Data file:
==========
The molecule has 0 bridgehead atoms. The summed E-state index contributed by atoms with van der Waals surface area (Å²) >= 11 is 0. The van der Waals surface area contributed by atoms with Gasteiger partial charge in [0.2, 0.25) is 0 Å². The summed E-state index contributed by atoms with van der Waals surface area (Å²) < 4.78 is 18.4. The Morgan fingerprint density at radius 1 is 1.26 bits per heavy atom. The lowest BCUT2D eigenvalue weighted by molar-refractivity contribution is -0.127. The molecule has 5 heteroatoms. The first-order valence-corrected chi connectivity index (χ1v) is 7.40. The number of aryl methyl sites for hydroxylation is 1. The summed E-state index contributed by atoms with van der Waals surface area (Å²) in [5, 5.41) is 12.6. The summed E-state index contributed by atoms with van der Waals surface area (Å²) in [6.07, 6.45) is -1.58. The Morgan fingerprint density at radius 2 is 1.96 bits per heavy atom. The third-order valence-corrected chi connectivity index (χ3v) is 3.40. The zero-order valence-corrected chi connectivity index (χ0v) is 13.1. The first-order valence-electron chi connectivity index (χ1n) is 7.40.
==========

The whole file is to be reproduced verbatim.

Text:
The molecule has 0 bridgehead atoms. The summed E-state index contributed by atoms with van der Waals surface area (Å²) >= 11 is 0. The van der Waals surface area contributed by atoms with Gasteiger partial charge in [0.2, 0.25) is 0 Å². The summed E-state index contributed by atoms with van der Waals surface area (Å²) < 4.78 is 18.4. The Morgan fingerprint density at radius 1 is 1.26 bits per heavy atom. The lowest BCUT2D eigenvalue weighted by molar-refractivity contribution is -0.127. The molecule has 5 heteroatoms. The first-order valence-corrected chi connectivity index (χ1v) is 7.40. The number of aryl methyl sites for hydroxylation is 1. The summed E-state index contributed by atoms with van der Waals surface area (Å²) in [5, 5.41) is 12.6. The summed E-state index contributed by atoms with van der Waals surface area (Å²) in [6.07, 6.45) is -1.58. The Morgan fingerprint density at radius 2 is 1.96 bits per heavy atom. The third-order valence-corrected chi connectivity index (χ3v) is 3.40. The zero-order valence-corrected chi connectivity index (χ0v) is 13.1. The first-order valence-electron chi connectivity index (χ1n) is 7.40.